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Sisters of Mercy

     The Pass people were delighted to have their children with religious instructors and lavished all kindness in their power.  The convent annals in chronicling the Pass opening give affectionate remembrance to Mrs. John Nelson, whose kindness towards the Sisters of Mercy, began on the first day of their arrival in 1870, and continued until death when it was bequeathed as a sweet legacy to her children.
     God rewarded this good woman so gentle and delicate in her many charities, by calling two of her daughters, Sister M. Borgia and Sister M. Ursula, to serve Him in the community she so long and so lovingly befriended.  The annals also tell of the unchanging kindness of Mrs. Manders, the mother of Mrs. Fitzpatrick, who together with her son-in-law and daughter gave substantial aid to the sisters for many years.  This dear family sent a zealous representative in the person of Sister M. Camillus Fitzpatrick, who after her graduation left her dear ones to join the Mercy band.

Family Name:  Kate
Date of Birth:  1860
Father:      John Nelson
Mother:     Jane C. Marmion
Date of Entrance to Convent:  Nov. 19, 1877 at Vicksburg
Date of Reception of Habit:    May 24, 1878
Date of Perpetual vows:     May 24, 1880
Date of Death:               April 5, 1916     Buried at Cedar Hill Cemetery in Vicksburg, MS.
Cause of Death:  Pneumonia

Sister Mary Borgia will be remembered as a music teacher in the catholic schools of Mississippi.  Sisters always started an orchestra where she taught.

While the body of Sister mary Borgia was lying in the convent chapel, the body of Sister Mercedes Dobyns was placed beside her.  THIS IS ONE OF THE RARE OCCASIONS WHEN FUNERAL SERVICES FOR TWO SISTERS OF MERCY WERE AS ONE.

     News of the demise of Sister Borgia was received here with the deepest regret by many of the old friends of this good Sister.  Death came Wednesday night to her at the Convent of Mercy in Vicksburg, where she had been ill only a short time.
     Sister Borgia, just at the threshold of womanhood, and known and loved by many as “Kitty” Nelson, entered religious life, thirty-eight years ago, and during that long period devoutly served her God as she vowed to do as faithfully and conscientiously as possible for frail humanity to fulfill.  Her beautiful love for the sisterhood and the work of the Lord was ever an inspiration to those about her, and new at the end she inherits the reward promised those whose life is free to the cause of Christ.
     Her sisters, Mrs. J.H. Lang and Mrs. J.S. Liversedge were called to her bedside during the first of the week, and the latter, with her nephew, Mr. Harry E. Nunn, of Gulfport, remained to the end.  Her demise is a source of much sorrow in the Sisterhood of Mercy in this State and to her many relatives, all of who have the deepest sympathy of a large number of friends.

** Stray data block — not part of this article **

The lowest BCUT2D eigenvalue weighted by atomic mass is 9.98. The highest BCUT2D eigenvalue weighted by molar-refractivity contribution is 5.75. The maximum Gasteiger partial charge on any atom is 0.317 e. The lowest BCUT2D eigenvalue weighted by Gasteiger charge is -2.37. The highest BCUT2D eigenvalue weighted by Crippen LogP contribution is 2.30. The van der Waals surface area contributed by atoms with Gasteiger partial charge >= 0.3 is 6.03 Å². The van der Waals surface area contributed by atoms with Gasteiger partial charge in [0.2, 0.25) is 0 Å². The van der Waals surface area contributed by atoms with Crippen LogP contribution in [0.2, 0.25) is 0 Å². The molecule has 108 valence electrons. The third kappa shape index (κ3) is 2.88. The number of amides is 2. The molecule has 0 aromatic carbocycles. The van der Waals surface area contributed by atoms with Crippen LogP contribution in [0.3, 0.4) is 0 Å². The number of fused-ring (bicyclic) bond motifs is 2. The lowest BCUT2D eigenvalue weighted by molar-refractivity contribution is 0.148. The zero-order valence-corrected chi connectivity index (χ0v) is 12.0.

The death of Sister Mary Borgia, aged 57 [she was only 56] years, occurred yesterday morning at the convent  Sister Borgia came to Vicksburg from Pass Christian where she was greatly beloved in administering her duties at the convent.  The funeral will take place at the convent this morning at 8:30 O’clock.  Requiem high mass to be said by Rev. Father Mallin.  The following gentlemen will serve as pall bearers: C.J. O’Neill, John Kearney, John Brunini, J.A. Hennessey, Steve Treanor, M.J. Mulvihill.


Family Name:  Metta Elizabeth Nelson
Date of Birth     Mar. 8, 1862          Pass Christian, MS
Baptism     Mar. 16,      St. Paul’s Church in Pass Christian, MS
Father:          Captian John Nelson from Copenhagan, Denmark
Mother:     Jane E. Marmion  from Dublin Ireland
Nearest of Kin:  Mrs. John Lang      Pass Christian, MS
Entered the Sisters of Mercy Jan. 3, 1881 in Vicksburg, MS.
Received the habit:  May 27, 1881 in Vicksburg, MS.
Made Perpetual Vows:  July 10, 1883 in Vicksburg, MS
Date of Death:  Jan. 9, 1944 at St. Francis Xavier Academy, Vicksburg, MS.
Died of cerebral Hemorrhage          Buried at Cedar Hill Cemetary, Vicksburg, MS
Counselor was a person who advised Superior – like an executive committee for local convent.
Obituary of Sister M. Ursula Nelson, RSM in a Sisters of Mercy Publication
     “I wonder if my twin will come back for me soon!”  These were the words of
Sr. Mary Ursula Nelson, RSM on the day of Sr. M. Marcelline Street’s burial.  These two religious were born on the same day, March 8, 1862, made their novitiate together, labored side by side on the Indian Mission, and were again companions in their declining years in the infirmary of St. Francis Xavier Academy, Vicksburg, MS.  The elder twin came back within six weeks of her own death to claim Sister M. Ursula, who died Sunday morning, January 9, 1944, surrounded by her religious sisters united in prayers for the dying.